twitter:   @TerylSchroenn

Note:   Thank you for reading Teryl@Work.   Should you wish to use any of the material, please acknowledge this blog as the source.

Popular posts from this blog

Thinking of leaving - should you discuss it with your manager?

The exit interview is not the time to tell your manager that you would have stayed if.....   When you are serious about your career, and really enjoy your job, except for one key component, take the time to talk before you resign.

While sometimes the grass is greener, more often than not you just inherit new issues at a new company.

It is a difficult labour market in South Africa right now, there is a skills shortage, and yet there are millions of people without jobs.   Working for a stable company, with people you like, and a job you enjoy is important, and yet there are often those frustrations that give you itchy feet.

In your current position, your manager might really want to keep you, and be very interested in finding out what would make you a happier, more productive, employee.   It is also sometimes much easier to have that conversation with somebody you already know, than have it in your first weeks in a new position.

When you know you have choices, as well as know that you …

Agile workers & workspaces - a new way of working..

Being an agile worker is still a work in progress…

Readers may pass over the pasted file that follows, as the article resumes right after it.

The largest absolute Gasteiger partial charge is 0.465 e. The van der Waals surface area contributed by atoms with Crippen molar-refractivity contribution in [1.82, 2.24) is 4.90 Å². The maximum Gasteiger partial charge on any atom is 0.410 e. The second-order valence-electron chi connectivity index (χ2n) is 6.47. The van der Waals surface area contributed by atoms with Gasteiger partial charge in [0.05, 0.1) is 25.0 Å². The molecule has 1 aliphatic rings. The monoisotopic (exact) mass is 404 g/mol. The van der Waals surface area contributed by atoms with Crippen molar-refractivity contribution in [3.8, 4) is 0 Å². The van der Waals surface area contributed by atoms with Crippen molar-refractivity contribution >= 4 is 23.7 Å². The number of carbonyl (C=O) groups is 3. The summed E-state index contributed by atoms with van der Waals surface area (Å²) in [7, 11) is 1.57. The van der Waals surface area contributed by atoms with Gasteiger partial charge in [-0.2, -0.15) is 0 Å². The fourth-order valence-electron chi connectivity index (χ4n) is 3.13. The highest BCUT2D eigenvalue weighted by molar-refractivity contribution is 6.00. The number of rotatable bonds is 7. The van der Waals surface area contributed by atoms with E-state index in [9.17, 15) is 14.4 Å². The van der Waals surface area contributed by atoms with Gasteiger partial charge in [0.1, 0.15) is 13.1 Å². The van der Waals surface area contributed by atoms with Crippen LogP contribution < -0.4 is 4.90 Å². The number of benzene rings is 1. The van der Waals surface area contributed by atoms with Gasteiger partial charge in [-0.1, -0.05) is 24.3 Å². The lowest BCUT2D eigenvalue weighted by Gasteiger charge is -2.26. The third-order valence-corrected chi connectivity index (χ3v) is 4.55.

Is flexibility now a reality in the workplace?And is it really working? We keep renaming it – remote, activity based and agile work being some of the current terms. The assumption of control over one’s own time and deliverables does look like a great way to work and live, and it seems to be is a high priority for those entering the business world. There is also the development of the agile work space, where people come to the office each day, but don’t have a fixed work area.We used to call it hot desking back in the day and it met with mixed success.Today, office designers have started to create work spaces which are intended to encourage innovative thought, cross departmental collaboration and improved productivity. My research indicates that the mix of engaged and disengaged employees in an open plan workspace does not always have the desired effect of the positive workers influencing the culture.In fact, a case study of a senior execut…

The Gig Economy - HR and other issues

The Gig Economy has emerged as a topic of discussion and I understand that Intuit has posited that 40% of US workers will be independent contractors by 2020.  That is 3 years away! What is a gig employee?  Uber, Lyft, and Airbnb all utilize gig employees as the delivery mechanism for their apps.   While they are all clear that they are just an App and don’t employ the gig employees, governments and employer bodies are analyzing the risks and reports are indicating that they are significant. As a contract worker, which is how Uber defines their drivers, there is not an employer/employee contract in place.    While Uber, and other similar companies, create the mechanism for people to deliver a service, they consider themselves brokers, for want of a better word, and not employers. The UK is looking into the situation and considering legal structures .  The concerns are particularly when people have a single source of income, although they are not formally employed.  This leaves them in a …